rich beyond the dream of avarice

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rich beyond the dream of avarice

Wealthy beyond imagination. “Avarice” means “greedy,” so to be rich beyond the dream of avarice is to have more money than even a Scrooge McDuck or Charles Montgomery Burns nocturnal fantasy. The phrase can be traced back to two 18th-century writers, the redoubtable Samuel Johnson and the lesser-known Edward Moore.
See also: beyond, dream, of, rich
References in classic literature ?
replied the horse, 'justice and avarice never dwell in one house; my master has forgotten all that I have done for him so many years, and because I can no longer work he has turned me adrift, and says unless I become stronger than a lion he will not take me back again; what chance can I have of that?
I did not know whether it was well written or not; I never thought about that; it was simply there in its vast entirety, its inexhaustible opulence, and I was rich in it beyond the dreams of avarice.
Werper, clawing fearfully during the perilous ascent, sweating in terror, almost palsied by fear, but spurred on by avarice, following upward, until at last he stood upon the summit of the rocky hill.
He clutched it to his bosom in an ecstasy of avarice.
More it was, far more, than his avarice had demanded.
Now the one was full of avarice, and the other eaten up with envy.
Traders in the avarice, indifference, or imbecility of parents, and the helplessness of children; ignorant, sordid, brutal men, to whom few considerate persons would have entrusted the board and lodging of a horse or a dog; they formed the worthy cornerstone of a structure, which, for absurdity and a magnificent high-minded LAISSEZ-ALLER neglect, has rarely been exceeded in the world.
Of course you know that ambition and avarice are held to be, as indeed they are, a disgrace?
And has not her own avarice been sufficiently punished by the ruin of her own hopes and the loss of the property by which she set so much store?
But my fate was otherwise determined; the busy devil that so industriously drew me in had too fast hold of me to let me go back; but as poverty brought me into the mire, so avarice kept me in, till there was no going back.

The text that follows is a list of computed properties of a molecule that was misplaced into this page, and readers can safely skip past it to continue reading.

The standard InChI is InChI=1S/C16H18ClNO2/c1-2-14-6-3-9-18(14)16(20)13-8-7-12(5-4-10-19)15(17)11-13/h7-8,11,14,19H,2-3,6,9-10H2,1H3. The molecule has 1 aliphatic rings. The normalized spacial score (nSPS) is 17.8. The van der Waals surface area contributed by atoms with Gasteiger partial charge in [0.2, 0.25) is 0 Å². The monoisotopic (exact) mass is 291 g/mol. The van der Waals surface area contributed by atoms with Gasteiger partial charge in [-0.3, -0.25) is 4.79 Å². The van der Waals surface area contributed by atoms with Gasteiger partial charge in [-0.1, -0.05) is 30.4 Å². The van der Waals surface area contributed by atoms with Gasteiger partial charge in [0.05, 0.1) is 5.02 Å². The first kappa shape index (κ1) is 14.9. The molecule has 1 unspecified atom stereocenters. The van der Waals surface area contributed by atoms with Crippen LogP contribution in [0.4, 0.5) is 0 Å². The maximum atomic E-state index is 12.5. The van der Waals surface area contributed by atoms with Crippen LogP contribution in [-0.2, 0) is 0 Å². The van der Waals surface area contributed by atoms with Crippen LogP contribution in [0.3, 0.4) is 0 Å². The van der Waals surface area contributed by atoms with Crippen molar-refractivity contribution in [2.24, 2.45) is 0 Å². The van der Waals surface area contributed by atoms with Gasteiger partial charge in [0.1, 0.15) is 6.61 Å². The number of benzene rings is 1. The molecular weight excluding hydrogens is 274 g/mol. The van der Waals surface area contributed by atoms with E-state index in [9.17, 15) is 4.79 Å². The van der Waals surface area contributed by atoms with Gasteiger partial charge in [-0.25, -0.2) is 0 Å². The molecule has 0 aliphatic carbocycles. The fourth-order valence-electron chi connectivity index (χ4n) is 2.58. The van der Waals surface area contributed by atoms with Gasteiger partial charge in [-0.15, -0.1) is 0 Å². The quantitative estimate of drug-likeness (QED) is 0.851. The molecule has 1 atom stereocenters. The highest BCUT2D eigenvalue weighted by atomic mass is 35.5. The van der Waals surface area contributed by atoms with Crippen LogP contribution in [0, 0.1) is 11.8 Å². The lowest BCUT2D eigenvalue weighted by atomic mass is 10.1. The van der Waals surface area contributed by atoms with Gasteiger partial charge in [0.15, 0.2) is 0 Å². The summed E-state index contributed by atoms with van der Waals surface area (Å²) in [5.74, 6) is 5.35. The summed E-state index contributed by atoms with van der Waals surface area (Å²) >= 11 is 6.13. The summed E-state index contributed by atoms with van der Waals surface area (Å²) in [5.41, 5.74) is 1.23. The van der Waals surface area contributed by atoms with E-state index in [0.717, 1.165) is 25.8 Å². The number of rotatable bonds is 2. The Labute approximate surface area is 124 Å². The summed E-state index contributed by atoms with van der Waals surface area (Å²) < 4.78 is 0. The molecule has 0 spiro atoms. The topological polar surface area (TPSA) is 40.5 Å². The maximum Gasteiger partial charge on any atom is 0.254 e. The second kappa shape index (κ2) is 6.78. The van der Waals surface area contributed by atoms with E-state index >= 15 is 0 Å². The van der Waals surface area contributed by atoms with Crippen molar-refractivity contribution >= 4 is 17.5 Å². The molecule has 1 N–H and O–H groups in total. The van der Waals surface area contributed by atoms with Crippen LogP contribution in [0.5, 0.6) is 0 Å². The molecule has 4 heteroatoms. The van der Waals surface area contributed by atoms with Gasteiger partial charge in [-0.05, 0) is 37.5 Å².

Nor was this all; for though by this job I was become considerably richer than before, yet the resolution I had formerly taken, of leaving off this horrid trade when I had gotten a little more, did not return, but I must still get farther, and more; and the avarice joined so with the success, that I had no more thought of coming to a timely alteration of life, though without it I could expect no safety, no tranquillity in the possession of what I had so wickedly gained; but a little more, and a little more, was the case still.
Mr Wegg pursued the biography of that eminent man through its various phases of avarice and dirt, through Miss Dancer's death on a sick regimen of cold dumpling, and through Mr Dancer's keeping his rags together with a hayband, and warming his dinner by sitting upon it, down to the consolatory incident of his dying naked in a sack.
Avarice, and the evening's legends of avarice, and the inflammatory effect of what he had seen, and perhaps the rush of his ill-conditioned blood to his brain in his descent, wrought Silas Wegg to such a pitch of insatiable appetite, that when the door closed he made a swoop at it and drew Venus along with him.
Football is a global industry which makes some people rich beyond avarice as colossal sums of money change hands.
That's unseemly avarice, of course, but small beer beside the progeny of Dr Martin Luther King, who have made it impossible for a film-maker to use his actual words in the new bio-pic of his life, Selma.